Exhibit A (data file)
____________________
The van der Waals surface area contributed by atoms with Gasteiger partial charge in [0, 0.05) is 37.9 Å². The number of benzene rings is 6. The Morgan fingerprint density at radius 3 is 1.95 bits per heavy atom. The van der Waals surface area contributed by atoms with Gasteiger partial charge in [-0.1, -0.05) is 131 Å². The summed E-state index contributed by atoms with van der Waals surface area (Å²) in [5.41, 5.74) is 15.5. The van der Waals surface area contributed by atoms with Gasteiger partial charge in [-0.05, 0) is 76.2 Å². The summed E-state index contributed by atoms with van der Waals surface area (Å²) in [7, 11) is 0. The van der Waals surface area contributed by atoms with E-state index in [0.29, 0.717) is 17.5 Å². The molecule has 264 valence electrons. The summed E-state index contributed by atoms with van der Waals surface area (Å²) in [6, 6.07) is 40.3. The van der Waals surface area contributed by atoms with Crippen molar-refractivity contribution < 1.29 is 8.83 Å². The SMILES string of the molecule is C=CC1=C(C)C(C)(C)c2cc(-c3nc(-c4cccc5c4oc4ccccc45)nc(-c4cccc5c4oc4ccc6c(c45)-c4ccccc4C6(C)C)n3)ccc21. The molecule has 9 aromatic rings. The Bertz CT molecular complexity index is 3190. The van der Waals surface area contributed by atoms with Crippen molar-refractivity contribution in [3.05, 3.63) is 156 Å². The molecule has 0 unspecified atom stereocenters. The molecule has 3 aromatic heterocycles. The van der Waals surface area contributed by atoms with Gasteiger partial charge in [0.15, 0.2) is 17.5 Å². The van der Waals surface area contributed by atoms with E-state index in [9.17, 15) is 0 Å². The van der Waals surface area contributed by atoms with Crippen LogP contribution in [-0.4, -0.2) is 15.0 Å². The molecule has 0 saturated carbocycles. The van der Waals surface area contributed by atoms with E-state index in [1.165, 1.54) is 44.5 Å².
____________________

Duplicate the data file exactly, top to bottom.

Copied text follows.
The van der Waals surface area contributed by atoms with Gasteiger partial charge in [0, 0.05) is 37.9 Å². The number of benzene rings is 6. The Morgan fingerprint density at radius 3 is 1.95 bits per heavy atom. The van der Waals surface area contributed by atoms with Gasteiger partial charge in [-0.1, -0.05) is 131 Å². The summed E-state index contributed by atoms with van der Waals surface area (Å²) in [5.41, 5.74) is 15.5. The van der Waals surface area contributed by atoms with Gasteiger partial charge in [-0.05, 0) is 76.2 Å². The summed E-state index contributed by atoms with van der Waals surface area (Å²) in [7, 11) is 0. The van der Waals surface area contributed by atoms with E-state index in [0.29, 0.717) is 17.5 Å². The molecule has 264 valence electrons. The summed E-state index contributed by atoms with van der Waals surface area (Å²) in [6, 6.07) is 40.3. The van der Waals surface area contributed by atoms with Crippen molar-refractivity contribution < 1.29 is 8.83 Å². The SMILES string of the molecule is C=CC1=C(C)C(C)(C)c2cc(-c3nc(-c4cccc5c4oc4ccccc45)nc(-c4cccc5c4oc4ccc6c(c45)-c4ccccc4C6(C)C)n3)ccc21. The molecule has 9 aromatic rings. The Bertz CT molecular complexity index is 3190. The van der Waals surface area contributed by atoms with Crippen molar-refractivity contribution in [3.05, 3.63) is 156 Å². The molecule has 0 unspecified atom stereocenters. The molecule has 3 aromatic heterocycles. The van der Waals surface area contributed by atoms with Gasteiger partial charge in [0.15, 0.2) is 17.5 Å². The van der Waals surface area contributed by atoms with E-state index in [9.17, 15) is 0 Å². The van der Waals surface area contributed by atoms with Crippen LogP contribution in [-0.4, -0.2) is 15.0 Å². The molecule has 0 saturated carbocycles. The van der Waals surface area contributed by atoms with E-state index in [1.165, 1.54) is 44.5 Å².